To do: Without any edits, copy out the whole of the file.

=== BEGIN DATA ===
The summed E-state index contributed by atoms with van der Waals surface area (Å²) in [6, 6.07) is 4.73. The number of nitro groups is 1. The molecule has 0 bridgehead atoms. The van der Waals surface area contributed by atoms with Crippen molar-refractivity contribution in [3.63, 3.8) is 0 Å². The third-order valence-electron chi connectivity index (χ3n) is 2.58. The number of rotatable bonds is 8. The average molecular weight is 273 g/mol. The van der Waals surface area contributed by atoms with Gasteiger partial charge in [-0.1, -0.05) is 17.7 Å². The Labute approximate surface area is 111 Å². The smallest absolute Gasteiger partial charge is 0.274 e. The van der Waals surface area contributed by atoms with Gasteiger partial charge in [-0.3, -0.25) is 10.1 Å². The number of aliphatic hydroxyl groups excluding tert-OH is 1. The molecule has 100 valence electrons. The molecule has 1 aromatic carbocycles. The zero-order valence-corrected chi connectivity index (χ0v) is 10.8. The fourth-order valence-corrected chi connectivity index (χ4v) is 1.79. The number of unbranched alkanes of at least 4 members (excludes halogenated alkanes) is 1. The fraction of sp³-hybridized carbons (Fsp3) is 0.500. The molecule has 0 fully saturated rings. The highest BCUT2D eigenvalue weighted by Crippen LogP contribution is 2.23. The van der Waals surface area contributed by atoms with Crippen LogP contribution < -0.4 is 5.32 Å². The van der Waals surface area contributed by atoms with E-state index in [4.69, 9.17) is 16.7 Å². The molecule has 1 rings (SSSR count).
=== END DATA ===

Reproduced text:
The summed E-state index contributed by atoms with van der Waals surface area (Å²) in [6, 6.07) is 4.73. The number of nitro groups is 1. The molecule has 0 bridgehead atoms. The van der Waals surface area contributed by atoms with Crippen molar-refractivity contribution in [3.63, 3.8) is 0 Å². The third-order valence-electron chi connectivity index (χ3n) is 2.58. The number of rotatable bonds is 8. The average molecular weight is 273 g/mol. The van der Waals surface area contributed by atoms with Gasteiger partial charge in [-0.1, -0.05) is 17.7 Å². The Labute approximate surface area is 111 Å². The smallest absolute Gasteiger partial charge is 0.274 e. The van der Waals surface area contributed by atoms with Gasteiger partial charge in [-0.3, -0.25) is 10.1 Å². The number of aliphatic hydroxyl groups excluding tert-OH is 1. The molecule has 100 valence electrons. The molecule has 1 aromatic carbocycles. The zero-order valence-corrected chi connectivity index (χ0v) is 10.8. The fourth-order valence-corrected chi connectivity index (χ4v) is 1.79. The number of unbranched alkanes of at least 4 members (excludes halogenated alkanes) is 1. The fraction of sp³-hybridized carbons (Fsp3) is 0.500. The molecule has 0 fully saturated rings. The highest BCUT2D eigenvalue weighted by Crippen LogP contribution is 2.23. The van der Waals surface area contributed by atoms with Crippen LogP contribution < -0.4 is 5.32 Å². The van der Waals surface area contributed by atoms with E-state index in [4.69, 9.17) is 16.7 Å². The molecule has 1 rings (SSSR count).